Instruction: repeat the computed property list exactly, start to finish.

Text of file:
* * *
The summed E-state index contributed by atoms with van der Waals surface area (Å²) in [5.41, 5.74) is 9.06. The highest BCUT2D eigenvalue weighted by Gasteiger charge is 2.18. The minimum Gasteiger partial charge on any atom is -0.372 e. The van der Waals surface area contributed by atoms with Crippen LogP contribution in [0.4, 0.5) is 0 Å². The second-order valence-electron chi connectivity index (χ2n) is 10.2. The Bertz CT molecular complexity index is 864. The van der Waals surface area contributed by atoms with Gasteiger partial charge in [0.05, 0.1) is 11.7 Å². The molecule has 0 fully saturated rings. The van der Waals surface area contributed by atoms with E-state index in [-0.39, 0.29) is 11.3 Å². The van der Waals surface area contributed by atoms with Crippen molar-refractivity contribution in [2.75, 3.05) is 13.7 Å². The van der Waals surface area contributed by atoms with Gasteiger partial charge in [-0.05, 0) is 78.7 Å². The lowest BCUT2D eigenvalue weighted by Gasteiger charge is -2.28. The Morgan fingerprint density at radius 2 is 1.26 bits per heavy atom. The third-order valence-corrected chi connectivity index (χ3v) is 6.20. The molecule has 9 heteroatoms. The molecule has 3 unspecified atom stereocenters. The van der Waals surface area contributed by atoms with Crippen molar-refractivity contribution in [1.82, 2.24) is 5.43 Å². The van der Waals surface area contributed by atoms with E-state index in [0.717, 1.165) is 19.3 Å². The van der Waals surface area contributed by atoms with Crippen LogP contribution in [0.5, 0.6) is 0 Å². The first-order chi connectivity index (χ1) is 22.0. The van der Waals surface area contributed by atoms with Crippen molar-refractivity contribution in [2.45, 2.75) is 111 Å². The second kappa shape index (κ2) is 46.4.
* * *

The summed E-state index contributed by atoms with van der Waals surface area (Å²) in [5.41, 5.74) is 9.06. The highest BCUT2D eigenvalue weighted by Gasteiger charge is 2.18. The minimum Gasteiger partial charge on any atom is -0.372 e. The van der Waals surface area contributed by atoms with Crippen LogP contribution in [0.4, 0.5) is 0 Å². The second-order valence-electron chi connectivity index (χ2n) is 10.2. The Bertz CT molecular complexity index is 864. The van der Waals surface area contributed by atoms with Gasteiger partial charge in [0.05, 0.1) is 11.7 Å². The molecule has 0 fully saturated rings. The van der Waals surface area contributed by atoms with E-state index in [-0.39, 0.29) is 11.3 Å². The van der Waals surface area contributed by atoms with Crippen molar-refractivity contribution in [2.75, 3.05) is 13.7 Å². The van der Waals surface area contributed by atoms with Gasteiger partial charge in [-0.05, 0) is 78.7 Å². The lowest BCUT2D eigenvalue weighted by Gasteiger charge is -2.28. The Morgan fingerprint density at radius 2 is 1.26 bits per heavy atom. The third-order valence-corrected chi connectivity index (χ3v) is 6.20. The molecule has 9 heteroatoms. The molecule has 3 unspecified atom stereocenters. The van der Waals surface area contributed by atoms with Crippen molar-refractivity contribution in [1.82, 2.24) is 5.43 Å². The van der Waals surface area contributed by atoms with E-state index in [0.717, 1.165) is 19.3 Å². The van der Waals surface area contributed by atoms with Crippen LogP contribution in [0.5, 0.6) is 0 Å². The first-order chi connectivity index (χ1) is 22.0. The van der Waals surface area contributed by atoms with Crippen molar-refractivity contribution in [2.45, 2.75) is 111 Å². The second kappa shape index (κ2) is 46.4.